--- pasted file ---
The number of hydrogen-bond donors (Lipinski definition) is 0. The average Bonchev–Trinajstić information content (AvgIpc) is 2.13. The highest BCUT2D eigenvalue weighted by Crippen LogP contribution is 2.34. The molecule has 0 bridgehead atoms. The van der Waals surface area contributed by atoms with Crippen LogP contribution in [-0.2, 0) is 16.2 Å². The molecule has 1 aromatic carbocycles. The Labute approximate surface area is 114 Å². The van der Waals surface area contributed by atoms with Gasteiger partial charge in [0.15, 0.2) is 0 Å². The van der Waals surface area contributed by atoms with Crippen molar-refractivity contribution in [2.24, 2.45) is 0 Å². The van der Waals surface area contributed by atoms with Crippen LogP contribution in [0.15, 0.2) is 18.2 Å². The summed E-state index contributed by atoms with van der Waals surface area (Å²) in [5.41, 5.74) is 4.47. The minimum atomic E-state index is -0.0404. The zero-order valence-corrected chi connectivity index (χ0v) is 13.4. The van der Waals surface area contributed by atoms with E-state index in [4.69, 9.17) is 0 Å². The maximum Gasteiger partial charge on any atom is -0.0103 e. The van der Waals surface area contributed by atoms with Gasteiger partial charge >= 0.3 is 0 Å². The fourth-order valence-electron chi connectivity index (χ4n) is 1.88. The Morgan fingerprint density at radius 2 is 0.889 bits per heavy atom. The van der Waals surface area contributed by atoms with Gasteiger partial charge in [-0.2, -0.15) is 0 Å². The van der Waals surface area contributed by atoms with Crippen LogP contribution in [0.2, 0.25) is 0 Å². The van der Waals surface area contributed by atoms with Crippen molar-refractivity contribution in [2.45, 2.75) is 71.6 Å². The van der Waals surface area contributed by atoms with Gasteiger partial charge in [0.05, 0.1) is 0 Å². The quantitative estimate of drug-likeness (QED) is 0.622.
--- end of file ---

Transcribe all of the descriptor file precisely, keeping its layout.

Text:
The number of hydrogen-bond donors (Lipinski definition) is 0. The average Bonchev–Trinajstić information content (AvgIpc) is 2.13. The highest BCUT2D eigenvalue weighted by Crippen LogP contribution is 2.34. The molecule has 0 bridgehead atoms. The van der Waals surface area contributed by atoms with Crippen LogP contribution in [-0.2, 0) is 16.2 Å². The molecule has 1 aromatic carbocycles. The Labute approximate surface area is 114 Å². The van der Waals surface area contributed by atoms with Gasteiger partial charge in [0.15, 0.2) is 0 Å². The van der Waals surface area contributed by atoms with Crippen molar-refractivity contribution in [2.24, 2.45) is 0 Å². The van der Waals surface area contributed by atoms with Crippen LogP contribution in [0.15, 0.2) is 18.2 Å². The summed E-state index contributed by atoms with van der Waals surface area (Å²) in [5.41, 5.74) is 4.47. The minimum atomic E-state index is -0.0404. The zero-order valence-corrected chi connectivity index (χ0v) is 13.4. The van der Waals surface area contributed by atoms with E-state index in [4.69, 9.17) is 0 Å². The maximum Gasteiger partial charge on any atom is -0.0103 e. The van der Waals surface area contributed by atoms with Gasteiger partial charge >= 0.3 is 0 Å². The fourth-order valence-electron chi connectivity index (χ4n) is 1.88. The Morgan fingerprint density at radius 2 is 0.889 bits per heavy atom. The van der Waals surface area contributed by atoms with Gasteiger partial charge in [-0.2, -0.15) is 0 Å². The van der Waals surface area contributed by atoms with Crippen LogP contribution in [0.2, 0.25) is 0 Å². The van der Waals surface area contributed by atoms with Crippen molar-refractivity contribution in [2.45, 2.75) is 71.6 Å². The van der Waals surface area contributed by atoms with Gasteiger partial charge in [0.05, 0.1) is 0 Å². The quantitative estimate of drug-likeness (QED) is 0.622.